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Aronson, Lev Zacharovitch (1912-1988) | Martha Blakeney Hodges Special Collections and University Archives

Name: Aronson, Lev Zacharovitch (1912-1988)
Variant Name: Lew Aronson, Lev Aronoff, Lev Aronov, Lew Arnoff-Aronson, Lev Sacharovitsch Aronson, Lew Arnoff-Aramon

Historical Note:

Lev Aronson was on born February 7, 1912 in Munichen Gladbach, Germany. Aronson's family had briefly settled in Germany, but returned to their home in Mitava (presently Jelgava, Latvia) until 1915. Latvia, at this time, was a part of the Russian Empire. In the spring of 1915, the Aronsons were forced from Mitava, as Czarist Russia expelled the Courland Jewish population into Russia with the German advance (April 18, 1915). The Aronsons were deported by train to Voronezh, southeast of Moscow. During his time in Voronezh, Aronson received a formal Russian education and was introduced to the cello by a relative who was staying with his family. Three years after the initiation of the Russian Revolution, in 1920, the family was allowed to leave Veronezh and they chose to go to Riga.

Lev Aronson's first cello teachers included Aron Rafaelovitsch Rubinstein and Paul Berkowitz. He began public performance at the age of 13, performing in silent movie orchestras. Upon his graduation from high school at 16, Aronson moved to Berlin to study law, but a doctor, who was an amateur cellist, introduced him to Julius Klengel in Leipzig and he returned to cello studies with him.  After working with Klengel, Aronson continued with Alfred von Glehn at the Klindworth-Scharwenka Conservatory in Berlin..  When von Glehn died, Gregor Piatigorsky took over his class. Piatigorsky was to become Aronson's life-long mentor and friend.

Aronson left the the Berlin Conservatory in 1932, he began performing locally with three German friends in the Peters String Quartet in addition to performing throughout Europe as a soloist and in orchestras. Although the Jewish population of Europe became subject to increased political hostility through the 1930s, Aronson was able to perform and served as principal cellist for Liepaja (Libaja) Philharmonic Orchestra. German forces invaded and occupied Riga in June of 1941. Aronson's cello was confiscated and he and his family were trapped in the Riga Ghetto. Aronson worked as a slave laborer in the Riga-Kaiserwald system until September, 1944 when he was deported to Stutthof. From there he went to Burggraben and worked in the Danzig shipyards and later he went to Gotentov  (near Lauenberg) where he was liberated in the spring of 1945. Some of the musicians from the Riga ghetto survived the war in the same camps; the tenor Gregor Shelkan was one of them. After the war, Aronson and Shelkan, memorializing those who had died in the war (including Aronson's parents and sister), composed several of the original compositions within the collection. Just months after liberation, Aronson, along with many other survivors, was arrested and sent to a Soviet repatriation camp. He managed to escape and made his way with the help of the Jewish underground through Poland to the American militarized zone.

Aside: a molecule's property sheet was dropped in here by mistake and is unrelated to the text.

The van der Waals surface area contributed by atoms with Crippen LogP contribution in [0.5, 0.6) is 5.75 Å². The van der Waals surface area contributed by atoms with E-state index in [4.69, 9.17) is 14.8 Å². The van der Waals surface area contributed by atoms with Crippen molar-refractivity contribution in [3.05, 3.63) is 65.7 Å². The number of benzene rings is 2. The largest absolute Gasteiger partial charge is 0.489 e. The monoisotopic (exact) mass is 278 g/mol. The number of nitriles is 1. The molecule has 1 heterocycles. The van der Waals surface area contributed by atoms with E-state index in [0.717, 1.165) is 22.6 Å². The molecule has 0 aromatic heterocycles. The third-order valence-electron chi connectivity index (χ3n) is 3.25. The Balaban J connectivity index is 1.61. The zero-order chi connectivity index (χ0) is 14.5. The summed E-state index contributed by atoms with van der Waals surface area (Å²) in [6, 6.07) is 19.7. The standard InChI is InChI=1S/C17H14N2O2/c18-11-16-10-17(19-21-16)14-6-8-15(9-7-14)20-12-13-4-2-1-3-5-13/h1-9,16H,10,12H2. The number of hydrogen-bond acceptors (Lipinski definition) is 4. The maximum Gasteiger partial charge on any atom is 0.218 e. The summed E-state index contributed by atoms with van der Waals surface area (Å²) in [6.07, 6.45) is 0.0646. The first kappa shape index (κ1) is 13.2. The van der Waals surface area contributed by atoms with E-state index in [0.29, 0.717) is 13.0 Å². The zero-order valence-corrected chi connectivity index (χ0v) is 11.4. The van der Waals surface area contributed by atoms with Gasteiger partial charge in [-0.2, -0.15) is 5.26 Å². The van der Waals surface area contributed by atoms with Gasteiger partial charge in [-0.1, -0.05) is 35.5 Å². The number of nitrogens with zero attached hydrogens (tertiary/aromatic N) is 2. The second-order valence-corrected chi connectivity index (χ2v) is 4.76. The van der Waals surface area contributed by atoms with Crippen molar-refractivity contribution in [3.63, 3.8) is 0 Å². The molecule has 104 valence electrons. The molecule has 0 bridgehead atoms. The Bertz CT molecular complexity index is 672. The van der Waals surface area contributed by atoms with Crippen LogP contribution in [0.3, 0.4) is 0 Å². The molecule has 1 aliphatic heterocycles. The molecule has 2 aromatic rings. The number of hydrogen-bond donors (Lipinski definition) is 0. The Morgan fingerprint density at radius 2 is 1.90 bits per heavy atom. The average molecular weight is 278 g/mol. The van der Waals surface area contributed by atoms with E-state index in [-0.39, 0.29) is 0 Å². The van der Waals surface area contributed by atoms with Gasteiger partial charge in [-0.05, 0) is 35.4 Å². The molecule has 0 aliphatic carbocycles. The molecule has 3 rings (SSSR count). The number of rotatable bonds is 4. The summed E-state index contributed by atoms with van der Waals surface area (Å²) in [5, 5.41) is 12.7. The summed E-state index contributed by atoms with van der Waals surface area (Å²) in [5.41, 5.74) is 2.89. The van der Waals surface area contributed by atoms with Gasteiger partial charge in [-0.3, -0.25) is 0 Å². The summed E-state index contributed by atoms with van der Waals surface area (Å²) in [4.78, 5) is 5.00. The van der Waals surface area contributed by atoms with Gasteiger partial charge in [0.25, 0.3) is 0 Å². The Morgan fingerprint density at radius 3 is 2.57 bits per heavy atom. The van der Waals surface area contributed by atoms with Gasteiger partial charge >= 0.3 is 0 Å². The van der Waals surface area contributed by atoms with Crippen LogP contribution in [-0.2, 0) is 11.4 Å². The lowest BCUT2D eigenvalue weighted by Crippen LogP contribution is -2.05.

Aronson immigrated to the United States in 1948, reuniting with his mentor Piatigorsky. He accepted a contract with the Dallas Symphony Orchestra and moved to Texas. Aronson served as principal cellist in the Dallas Symphony until 1967.  Aronson was offered a teaching position at Baylor University in Waco. In 1980, Aronson began teaching at Southern Methodist University and married cellist Harriet Springer, whose collection is incorporated into Aronson's sheet music. In the 1970s, Aronson collaborated with Croatian cellist, Rudolf Matz, producing the two volume work, The Complete Cellist. Drafts and correspondence relating to this publication can be found in the personal papers collection of Aronson and Matz.

Lev Aronson died in Dallas on November 12, 1988. His students include Lynn Harrell, Ralph Kirshbaum, Brian Thornton, John Sharp, Adron Ming, Brook Pearce, Christopher Adkins, Alicia Randisi-Hooker, Karen Terbeek, Carol Haski, Philip Taggart, Kevin Dvorak, and Mitch Maxwell.


Brent, Frances Padorr. 2009. The Lost Cellos of Lev Aronson. New Yourk: Atlas & Co. Publishers.

Chism, Olin. "The Incredible Story of Lev Aronson,"Dallas Time Herlad, January 14,1979.

Lesch, Carolyn. "High Profile: Lev Aronson," Dallas Morning News, March 2, 1986.

Lev Aronson Curriculum Vitae, SC009.2. Lev Aronson Personal Papers Collection, Martha Blakeney Hodges Special Collections and University Archives, The University of North Carolina at Greensboro, NC, USA.

Universitat Hamburg. "Lev Aronson," Lexikon verfolgter Musiker und Musikerinnen der NS-Zeit. Accessed May 27, 2013: http://www.lexm.uni-hamburg.de/object/lexm_lexmperson_00000769

Note Author: Stacey Krim And Frances Brent

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